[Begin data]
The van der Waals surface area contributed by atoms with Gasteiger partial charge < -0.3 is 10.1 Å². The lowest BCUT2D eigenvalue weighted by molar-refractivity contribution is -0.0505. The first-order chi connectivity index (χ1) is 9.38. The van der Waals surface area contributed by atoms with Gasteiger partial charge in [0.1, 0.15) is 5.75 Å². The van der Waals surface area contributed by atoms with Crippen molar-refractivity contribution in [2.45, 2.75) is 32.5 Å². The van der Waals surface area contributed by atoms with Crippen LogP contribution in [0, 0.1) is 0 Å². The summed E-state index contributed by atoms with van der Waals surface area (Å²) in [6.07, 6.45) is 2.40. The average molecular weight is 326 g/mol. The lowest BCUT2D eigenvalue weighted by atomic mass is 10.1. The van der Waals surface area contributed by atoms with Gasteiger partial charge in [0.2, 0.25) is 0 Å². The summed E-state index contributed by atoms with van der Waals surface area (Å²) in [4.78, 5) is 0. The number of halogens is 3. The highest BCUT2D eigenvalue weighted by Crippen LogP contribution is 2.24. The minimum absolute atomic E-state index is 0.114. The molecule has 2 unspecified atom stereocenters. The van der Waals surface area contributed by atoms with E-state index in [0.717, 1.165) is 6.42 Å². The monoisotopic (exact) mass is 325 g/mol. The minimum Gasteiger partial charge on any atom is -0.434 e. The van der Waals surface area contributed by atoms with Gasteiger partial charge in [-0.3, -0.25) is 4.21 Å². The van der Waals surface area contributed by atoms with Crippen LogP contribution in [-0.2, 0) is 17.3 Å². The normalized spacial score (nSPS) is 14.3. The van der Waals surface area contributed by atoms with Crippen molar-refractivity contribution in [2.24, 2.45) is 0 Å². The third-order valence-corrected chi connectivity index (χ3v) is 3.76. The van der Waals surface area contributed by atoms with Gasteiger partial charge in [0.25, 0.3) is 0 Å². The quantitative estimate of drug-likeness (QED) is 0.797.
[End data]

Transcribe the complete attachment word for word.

The van der Waals surface area contributed by atoms with Gasteiger partial charge < -0.3 is 10.1 Å². The lowest BCUT2D eigenvalue weighted by molar-refractivity contribution is -0.0505. The first-order chi connectivity index (χ1) is 9.38. The van der Waals surface area contributed by atoms with Gasteiger partial charge in [0.1, 0.15) is 5.75 Å². The van der Waals surface area contributed by atoms with Crippen molar-refractivity contribution in [2.45, 2.75) is 32.5 Å². The van der Waals surface area contributed by atoms with Crippen LogP contribution in [0, 0.1) is 0 Å². The summed E-state index contributed by atoms with van der Waals surface area (Å²) in [6.07, 6.45) is 2.40. The average molecular weight is 326 g/mol. The lowest BCUT2D eigenvalue weighted by atomic mass is 10.1. The van der Waals surface area contributed by atoms with Gasteiger partial charge in [0.2, 0.25) is 0 Å². The summed E-state index contributed by atoms with van der Waals surface area (Å²) in [4.78, 5) is 0. The number of halogens is 3. The highest BCUT2D eigenvalue weighted by Crippen LogP contribution is 2.24. The minimum absolute atomic E-state index is 0.114. The molecule has 2 unspecified atom stereocenters. The van der Waals surface area contributed by atoms with E-state index in [0.717, 1.165) is 6.42 Å². The monoisotopic (exact) mass is 325 g/mol. The minimum Gasteiger partial charge on any atom is -0.434 e. The van der Waals surface area contributed by atoms with Gasteiger partial charge in [-0.3, -0.25) is 4.21 Å². The van der Waals surface area contributed by atoms with Crippen LogP contribution in [-0.2, 0) is 17.3 Å². The normalized spacial score (nSPS) is 14.3. The van der Waals surface area contributed by atoms with Crippen molar-refractivity contribution in [2.24, 2.45) is 0 Å². The third-order valence-corrected chi connectivity index (χ3v) is 3.76. The van der Waals surface area contributed by atoms with Gasteiger partial charge in [0.25, 0.3) is 0 Å². The quantitative estimate of drug-likeness (QED) is 0.797.